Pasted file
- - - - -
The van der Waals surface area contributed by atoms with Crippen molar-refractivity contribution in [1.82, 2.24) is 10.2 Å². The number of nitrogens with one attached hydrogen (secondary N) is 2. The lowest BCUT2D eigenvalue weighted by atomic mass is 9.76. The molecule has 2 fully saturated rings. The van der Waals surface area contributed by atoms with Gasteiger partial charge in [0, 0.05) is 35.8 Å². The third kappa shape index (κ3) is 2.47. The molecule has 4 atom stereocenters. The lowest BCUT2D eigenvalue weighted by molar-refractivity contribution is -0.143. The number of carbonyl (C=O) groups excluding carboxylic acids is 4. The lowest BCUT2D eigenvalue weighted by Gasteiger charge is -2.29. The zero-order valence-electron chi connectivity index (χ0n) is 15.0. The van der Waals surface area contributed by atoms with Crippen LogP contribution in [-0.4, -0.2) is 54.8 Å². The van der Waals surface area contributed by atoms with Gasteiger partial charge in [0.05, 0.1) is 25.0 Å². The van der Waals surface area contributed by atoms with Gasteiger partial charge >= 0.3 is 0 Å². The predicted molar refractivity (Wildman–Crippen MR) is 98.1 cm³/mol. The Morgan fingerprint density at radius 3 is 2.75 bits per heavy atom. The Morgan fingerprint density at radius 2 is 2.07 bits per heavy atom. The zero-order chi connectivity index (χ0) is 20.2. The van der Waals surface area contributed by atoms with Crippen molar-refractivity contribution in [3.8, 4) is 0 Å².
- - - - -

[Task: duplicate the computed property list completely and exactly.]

The van der Waals surface area contributed by atoms with Crippen molar-refractivity contribution in [1.82, 2.24) is 10.2 Å². The number of nitrogens with one attached hydrogen (secondary N) is 2. The lowest BCUT2D eigenvalue weighted by atomic mass is 9.76. The molecule has 2 fully saturated rings. The van der Waals surface area contributed by atoms with Gasteiger partial charge in [0, 0.05) is 35.8 Å². The third kappa shape index (κ3) is 2.47. The molecule has 4 atom stereocenters. The lowest BCUT2D eigenvalue weighted by molar-refractivity contribution is -0.143. The number of carbonyl (C=O) groups excluding carboxylic acids is 4. The lowest BCUT2D eigenvalue weighted by Gasteiger charge is -2.29. The zero-order valence-electron chi connectivity index (χ0n) is 15.0. The van der Waals surface area contributed by atoms with Crippen LogP contribution in [-0.4, -0.2) is 54.8 Å². The van der Waals surface area contributed by atoms with Gasteiger partial charge in [0.05, 0.1) is 25.0 Å². The van der Waals surface area contributed by atoms with Gasteiger partial charge >= 0.3 is 0 Å². The predicted molar refractivity (Wildman–Crippen MR) is 98.1 cm³/mol. The Morgan fingerprint density at radius 3 is 2.75 bits per heavy atom. The Morgan fingerprint density at radius 2 is 2.07 bits per heavy atom. The zero-order chi connectivity index (χ0) is 20.2. The van der Waals surface area contributed by atoms with Crippen molar-refractivity contribution in [3.8, 4) is 0 Å².